In a bipolar world, non alignment, which Nehru and Nasser had nurtured, seemed relevant. But when Egypt, under Sadat, crossed over to the other side, he had abandoned the Nehru-Nasser idea of non alignment too.

If New Delhi’s relations with Egypt dwindled because of Cairo switching sides during the cold war, it logically follows that there should have been a repair in these relations after the Soviet collapse which caused New Delhi to lurch towards the US and Israel the way Sadat had done. Hosni Mubarak, after all, sat squarely on the Israeli-American lap.

This did not happen. In fact, foreign policy towards the Arab world since the 1990s revealed a different reality. New Delhi’s engagement of the Arab world was only part of its outreach as leader of the Non Aligned. With non alignment having lost relevance, India quite incredibly lost interest in the Arab world – a complete departure from Nehru’s vision. Saudi Arabia and the Gulf states were exceptions largely because of substantial remittances and oil supplies.

An exponential growth in high tech arms supplies from Israel could have been cited as one of the reasons for tactical Indian distancing from the Arab world. But this did not make sense because most of the Arab states (except Syria and Lebanon) were western puppets.

And now that the democratic urge is ascendant in Tunisia and Egypt, will the world’s new “risen power”, aspiring for a Permanent seat at the Security Council, step out of its diplomatic “purdah” in the Arab world?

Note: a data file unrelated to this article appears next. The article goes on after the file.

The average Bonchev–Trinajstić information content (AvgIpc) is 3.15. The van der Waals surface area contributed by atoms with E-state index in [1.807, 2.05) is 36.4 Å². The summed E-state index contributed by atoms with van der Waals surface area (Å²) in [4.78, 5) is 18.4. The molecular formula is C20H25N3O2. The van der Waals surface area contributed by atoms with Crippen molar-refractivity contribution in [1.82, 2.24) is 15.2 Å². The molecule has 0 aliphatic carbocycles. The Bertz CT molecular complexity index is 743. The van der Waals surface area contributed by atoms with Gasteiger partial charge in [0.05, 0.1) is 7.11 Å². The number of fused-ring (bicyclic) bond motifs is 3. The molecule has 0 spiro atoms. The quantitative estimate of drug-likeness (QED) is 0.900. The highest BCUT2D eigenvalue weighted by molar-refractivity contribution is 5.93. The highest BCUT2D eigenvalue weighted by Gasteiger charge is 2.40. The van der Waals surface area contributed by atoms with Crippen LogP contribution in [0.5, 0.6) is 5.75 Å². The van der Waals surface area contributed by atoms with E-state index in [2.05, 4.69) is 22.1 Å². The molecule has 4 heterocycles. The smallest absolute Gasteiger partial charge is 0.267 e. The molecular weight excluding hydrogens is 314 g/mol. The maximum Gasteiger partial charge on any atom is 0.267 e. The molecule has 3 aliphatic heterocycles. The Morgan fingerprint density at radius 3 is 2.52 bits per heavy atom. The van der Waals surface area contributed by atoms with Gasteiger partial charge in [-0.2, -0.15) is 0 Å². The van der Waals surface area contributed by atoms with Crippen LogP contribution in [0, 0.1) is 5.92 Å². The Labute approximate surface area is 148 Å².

For proper perspective of current developments, one has to place the region against the events of past 60 years. In 1951, Britain and the US snuffed out democracy in Iran by removing the elected government of Mohammed Mosaddegh because he nationalized Western oil interests. From that day Western strategy in the region has been conditioned by the twin interests of oil and Israeli security.

At the other end of the spectrum, Nasser was stoking political Islam quite unintentionally by keeping in jail for ten long years, Saiyyid Qutub, who spelt out a plan to recreate the Muslim world on Quranic grounds. His book, Milestones, advises Muslims to prepare themselves for “a life until death in poverty, difficulty, frustration, torment and sacrifice”. Qutub recommends “offensive Jehad to carry Islam throughout the earth to the whole of mankind”. Somewhere here are the ideas perfected by Al Qaeda.